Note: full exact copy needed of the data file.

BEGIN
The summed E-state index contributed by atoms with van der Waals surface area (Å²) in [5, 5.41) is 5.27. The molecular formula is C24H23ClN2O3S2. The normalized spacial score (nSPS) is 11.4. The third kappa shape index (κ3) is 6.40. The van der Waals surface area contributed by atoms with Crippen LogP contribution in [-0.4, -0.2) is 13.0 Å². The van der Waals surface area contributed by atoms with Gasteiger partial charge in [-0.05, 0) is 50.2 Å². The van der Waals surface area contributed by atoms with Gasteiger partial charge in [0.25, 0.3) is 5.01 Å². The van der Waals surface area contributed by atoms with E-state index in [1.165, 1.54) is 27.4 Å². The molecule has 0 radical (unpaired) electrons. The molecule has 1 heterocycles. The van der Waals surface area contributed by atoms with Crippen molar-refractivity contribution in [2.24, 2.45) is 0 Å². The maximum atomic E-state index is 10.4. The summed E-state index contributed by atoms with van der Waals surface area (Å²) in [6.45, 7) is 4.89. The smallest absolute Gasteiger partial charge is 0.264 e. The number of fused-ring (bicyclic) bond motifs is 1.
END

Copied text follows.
The summed E-state index contributed by atoms with van der Waals surface area (Å²) in [5, 5.41) is 5.27. The molecular formula is C24H23ClN2O3S2. The normalized spacial score (nSPS) is 11.4. The third kappa shape index (κ3) is 6.40. The van der Waals surface area contributed by atoms with Crippen LogP contribution in [-0.4, -0.2) is 13.0 Å². The van der Waals surface area contributed by atoms with Gasteiger partial charge in [-0.05, 0) is 50.2 Å². The van der Waals surface area contributed by atoms with Gasteiger partial charge in [0.25, 0.3) is 5.01 Å². The van der Waals surface area contributed by atoms with E-state index in [1.165, 1.54) is 27.4 Å². The molecule has 0 radical (unpaired) electrons. The molecule has 1 heterocycles. The van der Waals surface area contributed by atoms with Crippen molar-refractivity contribution in [2.24, 2.45) is 0 Å². The maximum atomic E-state index is 10.4. The summed E-state index contributed by atoms with van der Waals surface area (Å²) in [6.45, 7) is 4.89. The smallest absolute Gasteiger partial charge is 0.264 e. The number of fused-ring (bicyclic) bond motifs is 1.